Believe it. I've been there, and I can tell you just about no one knows what they're doing. This applies to everyone. Doctors, lawyers, IRS auditors, sanitation workers, foreign ambassadors, politicians, game show hosts. I promise you. Nearly everyone is faking it or phoning it in. That's good to know -- not just so you don't get malpracticed on or hit with an incorrect tax penalty -- but for your own sanity. You're not as good as anyone, but odds are high you're right in there with 97 percent of the world. And if for some reason, you want to take the time to do things right, well then good for you. You'll be in rarified air.
You Live to See Your Enemies Fail and/or Die
The longer you live, the greater the odds you will get to see the teacher who wrongly deprived you of that scholarship grade you desperately needed have a massive cardiac event, falling down a flight of stairs, and kicking and twitching in a tremendous amount of pain until she dies. See? Getting older can be fun. Especially, if you try not to be too aware that you and your loved ones are also getting closer to that fate. But hey, let's stay positive here. You get to see bad people die.
Actually, I don't mean for this entry to seem as small and petty as I'm pretending (because it's fun, and because I'm a terrible person). Let's take a step back. What I'm really talking about is living long enough to see some residuals on karmic justice.
For example, perhaps, you once lost out to a competitor who cheated. And then you spent the next five years growing increasingly bitter about your loss. How great would it be to see your foe disgraced for continuing in his cheating ways? Sure, there is a certain delight in your enemy's misery. The Germans call it Schadenfreude, because making up words is one of the two things Germans are known for and the other one they don't like to talk about. But the best part about your enemy's downfall is its ability to restore your faith in justice. What goes around comes around. You reap what you sow. All that.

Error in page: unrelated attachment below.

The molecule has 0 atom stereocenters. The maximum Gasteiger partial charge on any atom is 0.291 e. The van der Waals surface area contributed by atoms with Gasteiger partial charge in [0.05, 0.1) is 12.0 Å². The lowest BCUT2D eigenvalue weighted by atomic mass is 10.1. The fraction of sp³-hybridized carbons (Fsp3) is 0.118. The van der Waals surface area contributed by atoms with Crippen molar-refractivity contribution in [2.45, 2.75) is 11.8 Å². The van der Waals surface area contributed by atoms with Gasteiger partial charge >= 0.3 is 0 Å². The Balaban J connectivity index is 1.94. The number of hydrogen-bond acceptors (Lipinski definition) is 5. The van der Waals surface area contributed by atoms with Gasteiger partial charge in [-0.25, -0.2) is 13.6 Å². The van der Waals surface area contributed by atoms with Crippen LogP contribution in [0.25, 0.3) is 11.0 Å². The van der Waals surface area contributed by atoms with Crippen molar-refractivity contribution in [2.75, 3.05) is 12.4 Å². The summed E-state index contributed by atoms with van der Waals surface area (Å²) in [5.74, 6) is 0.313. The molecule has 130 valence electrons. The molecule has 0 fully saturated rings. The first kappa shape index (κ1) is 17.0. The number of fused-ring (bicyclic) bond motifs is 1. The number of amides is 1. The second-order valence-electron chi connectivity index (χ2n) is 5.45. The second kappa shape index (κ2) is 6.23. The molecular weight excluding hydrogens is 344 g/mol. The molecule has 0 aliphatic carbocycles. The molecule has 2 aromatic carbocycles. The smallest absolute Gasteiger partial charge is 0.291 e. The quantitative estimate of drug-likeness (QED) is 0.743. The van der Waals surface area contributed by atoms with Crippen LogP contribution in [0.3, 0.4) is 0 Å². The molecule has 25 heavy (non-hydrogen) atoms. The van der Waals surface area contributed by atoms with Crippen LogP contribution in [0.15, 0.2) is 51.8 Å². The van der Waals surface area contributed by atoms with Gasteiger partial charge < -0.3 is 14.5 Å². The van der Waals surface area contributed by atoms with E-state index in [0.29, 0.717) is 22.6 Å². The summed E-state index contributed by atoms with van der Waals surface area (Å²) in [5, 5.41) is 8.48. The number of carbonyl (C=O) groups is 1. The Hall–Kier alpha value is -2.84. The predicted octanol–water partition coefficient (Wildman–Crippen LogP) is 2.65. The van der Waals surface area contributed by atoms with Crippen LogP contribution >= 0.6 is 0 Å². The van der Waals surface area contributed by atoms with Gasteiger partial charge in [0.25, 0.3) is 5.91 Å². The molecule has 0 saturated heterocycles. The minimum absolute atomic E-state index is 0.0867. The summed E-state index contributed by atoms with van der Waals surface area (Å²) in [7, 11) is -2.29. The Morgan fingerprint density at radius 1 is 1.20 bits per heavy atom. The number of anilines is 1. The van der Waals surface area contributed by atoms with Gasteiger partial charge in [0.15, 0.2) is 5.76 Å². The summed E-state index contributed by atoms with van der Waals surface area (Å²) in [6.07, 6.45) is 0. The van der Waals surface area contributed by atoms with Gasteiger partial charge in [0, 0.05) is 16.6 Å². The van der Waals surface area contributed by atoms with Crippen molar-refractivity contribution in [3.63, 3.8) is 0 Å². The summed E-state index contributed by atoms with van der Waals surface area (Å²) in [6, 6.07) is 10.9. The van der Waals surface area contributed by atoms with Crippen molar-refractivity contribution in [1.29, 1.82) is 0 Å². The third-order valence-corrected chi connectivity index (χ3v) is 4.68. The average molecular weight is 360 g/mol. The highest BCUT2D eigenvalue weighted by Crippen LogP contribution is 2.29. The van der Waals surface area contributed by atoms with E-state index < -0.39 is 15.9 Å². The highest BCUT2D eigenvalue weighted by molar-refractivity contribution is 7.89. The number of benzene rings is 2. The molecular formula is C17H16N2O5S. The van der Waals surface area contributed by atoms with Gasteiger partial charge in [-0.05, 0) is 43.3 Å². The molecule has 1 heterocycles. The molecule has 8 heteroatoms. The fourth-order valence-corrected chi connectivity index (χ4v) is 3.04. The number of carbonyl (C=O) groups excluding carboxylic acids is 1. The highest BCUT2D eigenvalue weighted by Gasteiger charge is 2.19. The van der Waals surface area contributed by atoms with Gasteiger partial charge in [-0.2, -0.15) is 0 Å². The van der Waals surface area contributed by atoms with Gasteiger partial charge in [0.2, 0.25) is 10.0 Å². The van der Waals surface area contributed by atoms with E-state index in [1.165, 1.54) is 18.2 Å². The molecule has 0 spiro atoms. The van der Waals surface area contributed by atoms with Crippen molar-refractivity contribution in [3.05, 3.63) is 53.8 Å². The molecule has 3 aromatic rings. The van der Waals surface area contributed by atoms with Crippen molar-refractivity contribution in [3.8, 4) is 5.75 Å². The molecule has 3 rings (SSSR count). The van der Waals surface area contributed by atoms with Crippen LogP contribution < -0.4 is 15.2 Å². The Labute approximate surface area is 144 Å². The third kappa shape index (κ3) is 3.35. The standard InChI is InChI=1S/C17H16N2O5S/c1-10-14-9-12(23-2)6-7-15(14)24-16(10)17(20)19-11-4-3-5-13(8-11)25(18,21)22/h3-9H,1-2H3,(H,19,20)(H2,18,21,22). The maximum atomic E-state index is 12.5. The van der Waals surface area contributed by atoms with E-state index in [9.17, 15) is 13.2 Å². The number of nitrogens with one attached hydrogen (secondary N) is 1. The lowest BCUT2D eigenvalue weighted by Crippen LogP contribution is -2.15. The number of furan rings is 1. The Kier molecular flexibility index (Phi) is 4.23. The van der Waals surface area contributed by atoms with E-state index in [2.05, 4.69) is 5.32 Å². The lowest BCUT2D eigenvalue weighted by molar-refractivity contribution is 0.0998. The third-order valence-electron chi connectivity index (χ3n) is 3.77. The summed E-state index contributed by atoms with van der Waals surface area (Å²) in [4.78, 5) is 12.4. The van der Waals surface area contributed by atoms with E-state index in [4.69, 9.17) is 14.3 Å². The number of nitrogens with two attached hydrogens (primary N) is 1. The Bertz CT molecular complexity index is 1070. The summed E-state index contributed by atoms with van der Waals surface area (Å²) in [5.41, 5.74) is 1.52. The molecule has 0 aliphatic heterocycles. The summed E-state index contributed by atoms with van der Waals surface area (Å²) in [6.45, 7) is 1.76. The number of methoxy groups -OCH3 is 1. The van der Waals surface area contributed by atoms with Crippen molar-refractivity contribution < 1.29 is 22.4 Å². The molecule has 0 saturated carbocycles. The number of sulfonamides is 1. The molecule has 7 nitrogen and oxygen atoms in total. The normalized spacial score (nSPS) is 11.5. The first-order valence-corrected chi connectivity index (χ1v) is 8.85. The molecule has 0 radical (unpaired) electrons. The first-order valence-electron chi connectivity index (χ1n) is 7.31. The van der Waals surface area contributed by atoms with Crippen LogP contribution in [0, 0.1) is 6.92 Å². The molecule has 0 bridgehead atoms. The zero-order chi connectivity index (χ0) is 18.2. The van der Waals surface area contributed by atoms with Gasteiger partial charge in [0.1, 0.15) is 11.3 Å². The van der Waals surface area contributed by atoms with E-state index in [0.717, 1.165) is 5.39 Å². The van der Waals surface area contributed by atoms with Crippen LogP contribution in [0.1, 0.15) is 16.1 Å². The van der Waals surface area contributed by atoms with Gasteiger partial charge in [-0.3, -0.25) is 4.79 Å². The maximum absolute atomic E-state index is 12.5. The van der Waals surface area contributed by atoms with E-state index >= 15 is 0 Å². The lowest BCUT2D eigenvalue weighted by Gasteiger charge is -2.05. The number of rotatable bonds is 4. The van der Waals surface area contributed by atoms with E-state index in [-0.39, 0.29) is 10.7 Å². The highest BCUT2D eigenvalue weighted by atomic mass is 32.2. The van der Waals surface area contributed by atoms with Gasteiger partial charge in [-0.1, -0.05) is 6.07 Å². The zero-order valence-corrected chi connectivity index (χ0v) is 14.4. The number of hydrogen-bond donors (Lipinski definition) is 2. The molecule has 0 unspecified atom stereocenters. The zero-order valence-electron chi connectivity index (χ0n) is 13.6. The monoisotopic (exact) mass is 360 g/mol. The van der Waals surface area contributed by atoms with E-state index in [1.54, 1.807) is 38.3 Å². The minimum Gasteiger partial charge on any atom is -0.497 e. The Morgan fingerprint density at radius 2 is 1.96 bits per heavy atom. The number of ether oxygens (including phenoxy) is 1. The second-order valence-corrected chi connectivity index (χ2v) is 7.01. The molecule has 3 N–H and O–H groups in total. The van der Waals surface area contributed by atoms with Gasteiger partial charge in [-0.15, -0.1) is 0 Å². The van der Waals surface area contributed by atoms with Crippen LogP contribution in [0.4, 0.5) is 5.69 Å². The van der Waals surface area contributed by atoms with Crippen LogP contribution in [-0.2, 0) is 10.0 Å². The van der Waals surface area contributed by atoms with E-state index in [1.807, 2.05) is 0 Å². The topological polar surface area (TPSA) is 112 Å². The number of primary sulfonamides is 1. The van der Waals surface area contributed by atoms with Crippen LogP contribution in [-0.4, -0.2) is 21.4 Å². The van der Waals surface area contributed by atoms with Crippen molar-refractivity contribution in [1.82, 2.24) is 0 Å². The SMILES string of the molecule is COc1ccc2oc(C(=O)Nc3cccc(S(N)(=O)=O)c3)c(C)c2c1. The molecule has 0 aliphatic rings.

Life will challenge you to keep growing without being consumed by cynicism. And one of the biggest obstacles to meeting that challenge is seeing small terrible people reap the rewards of their bad behavior. If you live long enough, however, sometimes you get to see their wickedness catch up and bite them in the ass. A small reward, but one that will help keep your idealism alive into the decade that follows.
You Learn Your Strengths and Weaknesses
Grade school Gladstone thought he was good at everything. After all, I did well in grade school and I was a pretty decent second baseman. By junior high school, however, I started to realize I was more of an English/history guy as opposed to math/science whiz, and that the Mets weren't scouting me. And as I grew older and gained additional schooling and work experience, I was eventually able to boil down my greatest strengths and weaknesses -- meaning I could finally answer that miserable interview question I've never been asked. And here they are: I'm very good at seeing the analytical connection or logical breakdown in data, but, unfortunately, I can't proofread for s**t.
Why is that so great? Well knowing your weaknesses is good because you can take corrective action. For example, each week I threaten my colleague Seanbaby with an ass-beating unless he proofs my column. OK, not the best idea since Sean's like a gold belt in Space Judo or something*, but the point is, at least I can try to do something about my shortcomings. (Also, I think I have a 50/50 chance of taking Christina H. in a fight so all I have to do is tweak my plan slightly and all will be well.)